Poll shows we’d ask ‘deceased loved ones’ for advice before we’d ask a clergyperson
Posted: Thu, 18 Apr 2013
A Yougov poll commissioned for this week's Westminster Faith Debate has revealed the lack of extent to which people turn to religious leaders for "moral guidance". It also exposes the majority of religious leaders to be entirely at odds with the British public on same-sex marriage.
When asked: "Which, if any of the following, do you rely on MOST for guidance as you make your life decisions?" only 0.5% of the 4,447 people questioned plumped for "religious leaders" or "religious groups".
41% said they relied on their "own reason"; 22% said their "own intuition"; 13% said family; 6% said God; 3% said friends; 2% said "religious teachings"; and 1% went for "deceased loved ones".
The findings on same-sex marriage also shows that most people in this country – including those who declare themselves to be religious – favour the legalisation of marriage for same-sex couples.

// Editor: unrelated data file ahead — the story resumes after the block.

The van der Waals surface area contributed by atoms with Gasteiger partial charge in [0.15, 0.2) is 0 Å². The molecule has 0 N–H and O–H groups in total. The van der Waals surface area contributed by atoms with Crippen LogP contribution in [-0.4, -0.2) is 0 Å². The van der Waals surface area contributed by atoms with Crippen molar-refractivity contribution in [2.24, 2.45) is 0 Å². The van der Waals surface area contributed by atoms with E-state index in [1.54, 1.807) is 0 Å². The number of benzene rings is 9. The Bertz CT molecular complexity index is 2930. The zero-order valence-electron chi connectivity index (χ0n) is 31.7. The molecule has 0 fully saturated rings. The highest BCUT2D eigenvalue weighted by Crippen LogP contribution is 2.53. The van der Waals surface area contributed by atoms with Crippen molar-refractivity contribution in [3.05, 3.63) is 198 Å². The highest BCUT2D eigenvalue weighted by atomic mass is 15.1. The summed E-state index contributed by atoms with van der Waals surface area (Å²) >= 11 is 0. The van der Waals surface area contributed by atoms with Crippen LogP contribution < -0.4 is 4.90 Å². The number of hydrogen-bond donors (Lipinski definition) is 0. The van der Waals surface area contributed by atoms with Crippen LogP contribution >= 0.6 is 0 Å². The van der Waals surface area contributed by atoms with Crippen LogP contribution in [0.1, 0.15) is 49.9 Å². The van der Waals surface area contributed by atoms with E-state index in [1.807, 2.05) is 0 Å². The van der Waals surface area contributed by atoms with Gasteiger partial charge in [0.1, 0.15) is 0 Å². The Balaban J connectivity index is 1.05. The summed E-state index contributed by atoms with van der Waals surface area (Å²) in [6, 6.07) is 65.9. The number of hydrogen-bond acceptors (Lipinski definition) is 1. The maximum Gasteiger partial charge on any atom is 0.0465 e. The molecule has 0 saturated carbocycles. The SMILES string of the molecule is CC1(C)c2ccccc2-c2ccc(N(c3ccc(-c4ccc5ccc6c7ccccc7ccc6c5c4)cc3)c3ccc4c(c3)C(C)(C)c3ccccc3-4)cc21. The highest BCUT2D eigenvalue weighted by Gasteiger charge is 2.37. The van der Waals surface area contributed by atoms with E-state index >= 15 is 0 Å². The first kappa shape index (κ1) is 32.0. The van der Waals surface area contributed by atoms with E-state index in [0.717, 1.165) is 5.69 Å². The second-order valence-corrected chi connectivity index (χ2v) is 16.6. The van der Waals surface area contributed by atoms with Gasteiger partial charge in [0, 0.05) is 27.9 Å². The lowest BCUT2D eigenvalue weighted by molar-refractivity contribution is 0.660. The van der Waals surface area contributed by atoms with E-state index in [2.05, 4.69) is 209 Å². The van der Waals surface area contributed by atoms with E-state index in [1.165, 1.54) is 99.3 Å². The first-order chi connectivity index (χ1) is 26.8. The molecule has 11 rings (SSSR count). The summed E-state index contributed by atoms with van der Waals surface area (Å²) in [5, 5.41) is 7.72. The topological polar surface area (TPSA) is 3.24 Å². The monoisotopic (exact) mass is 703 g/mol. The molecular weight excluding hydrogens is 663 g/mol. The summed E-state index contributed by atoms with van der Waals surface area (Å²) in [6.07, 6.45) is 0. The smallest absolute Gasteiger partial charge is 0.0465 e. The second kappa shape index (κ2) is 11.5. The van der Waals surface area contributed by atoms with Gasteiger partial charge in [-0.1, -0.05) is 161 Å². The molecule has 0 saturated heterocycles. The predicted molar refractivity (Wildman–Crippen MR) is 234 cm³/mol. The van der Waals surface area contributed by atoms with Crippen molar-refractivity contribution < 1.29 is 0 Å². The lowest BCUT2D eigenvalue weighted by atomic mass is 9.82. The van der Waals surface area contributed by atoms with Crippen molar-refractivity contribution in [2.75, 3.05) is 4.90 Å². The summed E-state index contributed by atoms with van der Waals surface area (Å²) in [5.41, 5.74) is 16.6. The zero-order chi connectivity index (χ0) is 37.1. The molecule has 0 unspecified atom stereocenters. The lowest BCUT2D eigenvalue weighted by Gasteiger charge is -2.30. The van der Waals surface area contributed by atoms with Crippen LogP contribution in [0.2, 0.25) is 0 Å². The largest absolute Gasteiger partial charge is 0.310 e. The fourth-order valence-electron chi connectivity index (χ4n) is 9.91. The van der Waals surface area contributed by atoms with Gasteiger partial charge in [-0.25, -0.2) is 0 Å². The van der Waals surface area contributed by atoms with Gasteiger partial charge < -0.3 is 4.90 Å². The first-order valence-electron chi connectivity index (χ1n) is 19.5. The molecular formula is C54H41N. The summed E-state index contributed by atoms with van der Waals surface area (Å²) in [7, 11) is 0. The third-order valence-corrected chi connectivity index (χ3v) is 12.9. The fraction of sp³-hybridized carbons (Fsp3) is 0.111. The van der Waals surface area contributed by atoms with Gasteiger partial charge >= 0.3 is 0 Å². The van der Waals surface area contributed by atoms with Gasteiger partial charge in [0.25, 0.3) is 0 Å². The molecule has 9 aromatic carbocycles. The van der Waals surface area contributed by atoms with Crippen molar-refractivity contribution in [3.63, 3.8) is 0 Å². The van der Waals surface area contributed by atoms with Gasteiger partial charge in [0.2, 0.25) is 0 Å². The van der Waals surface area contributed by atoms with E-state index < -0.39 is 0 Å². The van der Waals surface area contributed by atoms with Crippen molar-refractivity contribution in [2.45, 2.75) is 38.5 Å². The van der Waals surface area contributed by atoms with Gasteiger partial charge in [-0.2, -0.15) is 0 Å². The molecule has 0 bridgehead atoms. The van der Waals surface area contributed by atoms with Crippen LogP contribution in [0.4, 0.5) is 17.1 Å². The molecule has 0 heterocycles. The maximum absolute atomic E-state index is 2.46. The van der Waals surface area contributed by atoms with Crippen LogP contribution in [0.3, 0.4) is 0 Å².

The survey found that the section of religious people most opposed to same-sex marriage is made up of those who both believe in God with certainty and make decisions primarily on the basis of explicit religious sources – God, scriptures, teachings and religious leaders.
This so called 'moral minority' of strict believers' amounts to almost 9% of the population, and is spread across religious traditions, with a greater concentration among Baptists and Muslims.
The survey also asked: "Do you believe in God or 'a higher power'?"
26% thought there was "definitely" a God; 23% thought there was "probably" a God; 16% thought there "probably was not" a God; 19% thought there was "definitely not" a God and 17% didn't know.